Thursday, October 02, 2014
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History
Fort McClellan--Post World War II 
With the cessation of war with Japan, the number of trainees at Fort McClellan diminished and a corresponding reduction took place within the post complement. The WAC detachments were deactivated in 1945 and early 1946. The lean years following World War I were repeated after the Second World War as well, when a $2 billion budget cut was applied to Army appropriations. In response to the cuts, Fort McClellan was placed on inactive status and remained so despite immense pressure Alabama politicians tried to apply to Washington. Alabama's Congressional delegation even went so far as to invite Dwight D. Eisenhower, then Chief of Staff of the Army, to review the situation. On his visit, Eisenhower would admit that McClellan was a "jewel among Army installations," but he firmly supported the cut, noting that "sometimes a jewel must go when bread and meat are necessary".

The picture changed in 1950, as Fort McClellan was restored to active status under leadership of Brigadier General Theodore R. Wessels. The initial idea was to use the fort for National Guard training once again; to that end, the 44th Engineer Construction Battalion was ordered to McClellan to begin preparations. With the onset of the war in Korea, the 44th was ordered to the Far East Command before completing the mission at Fort McClellan. General Wessels remained dedicated to Fort McClellan. With $10 million in funding, he tackled the refurbishment with enthusiasm, restoring the parade grounds, ranges and lawns, thereby earning him the name "Father of the New Fort McClellan."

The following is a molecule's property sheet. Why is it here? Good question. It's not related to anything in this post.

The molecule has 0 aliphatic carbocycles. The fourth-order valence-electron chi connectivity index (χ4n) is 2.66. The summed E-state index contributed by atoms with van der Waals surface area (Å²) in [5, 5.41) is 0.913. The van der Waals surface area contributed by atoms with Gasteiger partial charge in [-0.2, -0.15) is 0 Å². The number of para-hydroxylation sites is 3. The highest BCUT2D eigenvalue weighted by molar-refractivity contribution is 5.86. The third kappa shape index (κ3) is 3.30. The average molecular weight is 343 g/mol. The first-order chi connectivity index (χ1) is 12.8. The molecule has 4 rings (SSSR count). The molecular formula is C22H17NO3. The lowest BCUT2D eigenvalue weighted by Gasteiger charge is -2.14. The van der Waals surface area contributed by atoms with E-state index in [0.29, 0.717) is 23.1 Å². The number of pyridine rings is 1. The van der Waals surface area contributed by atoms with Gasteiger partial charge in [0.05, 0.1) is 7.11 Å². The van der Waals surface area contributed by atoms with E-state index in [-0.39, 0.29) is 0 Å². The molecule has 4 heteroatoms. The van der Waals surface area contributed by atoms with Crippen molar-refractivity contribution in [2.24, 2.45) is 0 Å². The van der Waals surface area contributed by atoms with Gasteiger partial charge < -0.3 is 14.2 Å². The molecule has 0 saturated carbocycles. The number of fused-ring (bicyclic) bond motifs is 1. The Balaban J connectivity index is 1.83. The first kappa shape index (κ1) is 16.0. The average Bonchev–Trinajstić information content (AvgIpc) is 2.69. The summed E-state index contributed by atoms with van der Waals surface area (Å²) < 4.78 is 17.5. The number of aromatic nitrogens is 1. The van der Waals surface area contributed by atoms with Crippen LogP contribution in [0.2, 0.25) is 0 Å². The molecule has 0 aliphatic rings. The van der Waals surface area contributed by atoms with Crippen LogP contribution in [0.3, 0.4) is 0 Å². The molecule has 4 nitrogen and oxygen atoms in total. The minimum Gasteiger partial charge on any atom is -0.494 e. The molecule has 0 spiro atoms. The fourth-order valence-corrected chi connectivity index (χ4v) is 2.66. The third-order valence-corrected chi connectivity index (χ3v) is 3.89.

While political persuasion was useless in 1947, the situation was reversed in 1951, when the Army reactivated the fort to operate the Chemical Corps School, later the U.S. Army Chemical Center and School. Funding was appropriated to build new facilities for the school and construction was completed in 1954. The new Center offered eight weeks of basic training, followed by a similar stretch devoted to chemical training involving the operation of smoke grenades, flame throwers, decontamination procedures, and chemical warfare protection.

Fort McClellan's hospital was also refurbished to focus on the care of chest diseases, becoming known as the Specialized Treatment Center of the Third Army Area. The health facility functioned until 1955, when it was closed and the patients transferred. Another newcomer, the Women's Army Corps Center, was established in 1954. The WAC center acted as a receiving, processing and training center for all female inductees to the Army. Civilian summer training was also practiced at the fort in the early 1950s.

Another activity, the U.S. Army Combat Developments Command Chemical Biological-Radiological Agency, moved to Fort McClellan in 1962. It was later disestablished along with the Chemical School in 1973. To meet the requirement for the Vietnam War, an Advanced Individual Training Infantry Brigade was activated in 1966. With the mission change, the fort was renamed the U.S. Army School/Training Center and Fort McClellan. Due to continued force reductions in Vietnam, the brigade was deactivated in April 1970, after training more than 30,000 men.

Official ceremonies were held July 11, 1975, marking the move of the U.S. Army Military Police School from Fort Gordon, Georgia. A major reorganization of the post began in the fall of 1976 and was completed on May 13, 1977, when the colors of the Women's Army Corps Center and School were retired during ceremonies on Marshall Parade Field.

After reestablishment in December, 1979, the U.S. Army Chemical School relocated here from Aberdeen, Maryland, and joined the Military Police School and the Training Brigade to make Fort McClellan the only military installation in the United States with three major missions. Fort McClellan became 'home' for an average military population of about 10,000 people, including about 5,000 who are permanently assigned and employed about 1,500 civilians.
 


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